Initially, the Israeli Ministry of Education resisted opening new schools in the area. Parents organized a group, calling themselves Gesher al Hawadi. In Hebrew, gesher means bridge. Combined with the Arabic word for valley, the name of the school translates to “bridge over the valley.” The goal was to bring Jewish and Arab students together in a learning environment of equal opportunities and resources. The parents believed that the new school would bring the Jewish and Arab communities together as well. After lengthy dialogue and persistence, the coalition of parents and community leaders prevailed, and the government approved the new school.
The school opened in September 2004, with 105 students in kindergarten to 3rd grade. In 2007, its enrollment reached 237 students in kindergarten through 6th grade—bridging the distance between the Jewish and Arab communities that are spread across the center of the country. In addition to its school in the Wadi Ara community, Hand in Hand has two schools that serve students in Jerusalem and the Galilee region.
The Gesher al Hawadi school is a modest, one-story structure perched on a hill at the edge of town. Our bus dropped us off at the bottom of the hill, and we walked up. Escorted through the school's security gates, we were greeted by school officials and the sounds of children, excited at the prospect of meeting us. A rich mixture of Hebrew, Arabic, and English filled the school's archways and classrooms.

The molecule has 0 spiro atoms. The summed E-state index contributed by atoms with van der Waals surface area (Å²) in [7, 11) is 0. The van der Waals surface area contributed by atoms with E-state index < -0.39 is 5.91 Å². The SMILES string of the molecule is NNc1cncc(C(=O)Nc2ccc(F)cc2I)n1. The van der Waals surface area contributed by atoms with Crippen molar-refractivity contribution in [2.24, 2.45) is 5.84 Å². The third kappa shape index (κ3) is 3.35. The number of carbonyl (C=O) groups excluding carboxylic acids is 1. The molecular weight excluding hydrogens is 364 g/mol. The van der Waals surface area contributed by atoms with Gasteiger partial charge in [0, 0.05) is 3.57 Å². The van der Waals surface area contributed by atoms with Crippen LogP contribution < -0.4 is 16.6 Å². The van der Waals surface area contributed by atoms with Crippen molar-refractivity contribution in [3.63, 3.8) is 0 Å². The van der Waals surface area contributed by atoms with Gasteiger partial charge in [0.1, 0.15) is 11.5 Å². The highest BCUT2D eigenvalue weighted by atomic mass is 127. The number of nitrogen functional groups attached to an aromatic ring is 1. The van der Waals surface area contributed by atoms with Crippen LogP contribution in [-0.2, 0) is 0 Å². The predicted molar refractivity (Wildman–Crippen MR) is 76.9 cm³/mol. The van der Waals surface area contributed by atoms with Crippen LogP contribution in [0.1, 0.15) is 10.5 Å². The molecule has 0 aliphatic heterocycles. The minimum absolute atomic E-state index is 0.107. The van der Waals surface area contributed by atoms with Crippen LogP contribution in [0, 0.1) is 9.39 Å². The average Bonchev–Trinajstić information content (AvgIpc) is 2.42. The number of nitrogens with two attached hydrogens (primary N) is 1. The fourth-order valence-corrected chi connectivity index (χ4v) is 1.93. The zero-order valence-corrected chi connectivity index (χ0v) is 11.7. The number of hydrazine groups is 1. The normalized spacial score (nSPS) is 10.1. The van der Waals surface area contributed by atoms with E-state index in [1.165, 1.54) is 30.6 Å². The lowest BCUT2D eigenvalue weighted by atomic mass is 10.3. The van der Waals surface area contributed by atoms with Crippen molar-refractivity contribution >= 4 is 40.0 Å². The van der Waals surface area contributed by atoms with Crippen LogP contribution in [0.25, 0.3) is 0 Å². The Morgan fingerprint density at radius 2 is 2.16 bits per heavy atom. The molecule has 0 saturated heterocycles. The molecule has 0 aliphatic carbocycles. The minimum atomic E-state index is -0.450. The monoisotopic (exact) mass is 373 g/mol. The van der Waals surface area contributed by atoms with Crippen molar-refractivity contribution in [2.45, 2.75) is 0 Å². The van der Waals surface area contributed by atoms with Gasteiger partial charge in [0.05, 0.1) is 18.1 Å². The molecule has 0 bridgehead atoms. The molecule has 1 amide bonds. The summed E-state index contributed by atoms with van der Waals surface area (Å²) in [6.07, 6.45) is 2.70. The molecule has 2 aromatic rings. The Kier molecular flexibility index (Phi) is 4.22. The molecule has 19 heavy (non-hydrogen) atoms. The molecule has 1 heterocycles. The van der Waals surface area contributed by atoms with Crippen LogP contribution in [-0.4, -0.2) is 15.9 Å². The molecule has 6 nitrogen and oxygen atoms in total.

Three Religions

In Israel, every school is required to teach specific subjects, such as language, mathematics, history, and science. But each school has the flexibility to develop additional curriculums. For example, at the Gesher al Hawadi school, the curriculum extends beyond national requirements. The school offers small classes, high-quality art and music instruction, and a creative approach to learning and teaching.
As in other Hand in Hand-sponsored schools, the Gesher al Hawadi school teaches Judaism, Islam, and Christianity. The three religions had never been previously taught together in Israeli schools. Today, Hand in Hand schools teach using the BARKAT—an acronym for the New Testament, the Old Testament, and the Koran. The BARKAT teaches the central stories and the fundamental aspects and values of each of the three religions. This instills in students knowledge about and respect for cultural differences.

Two Languages

Hebrew is the traditional language of instruction in most Jewish schools at all stages of education. Arabic is the language of instruction in Arab schools, including several institutes for teacher training. Although Arab students must learn Hebrew, Jewish students rarely learn Arabic.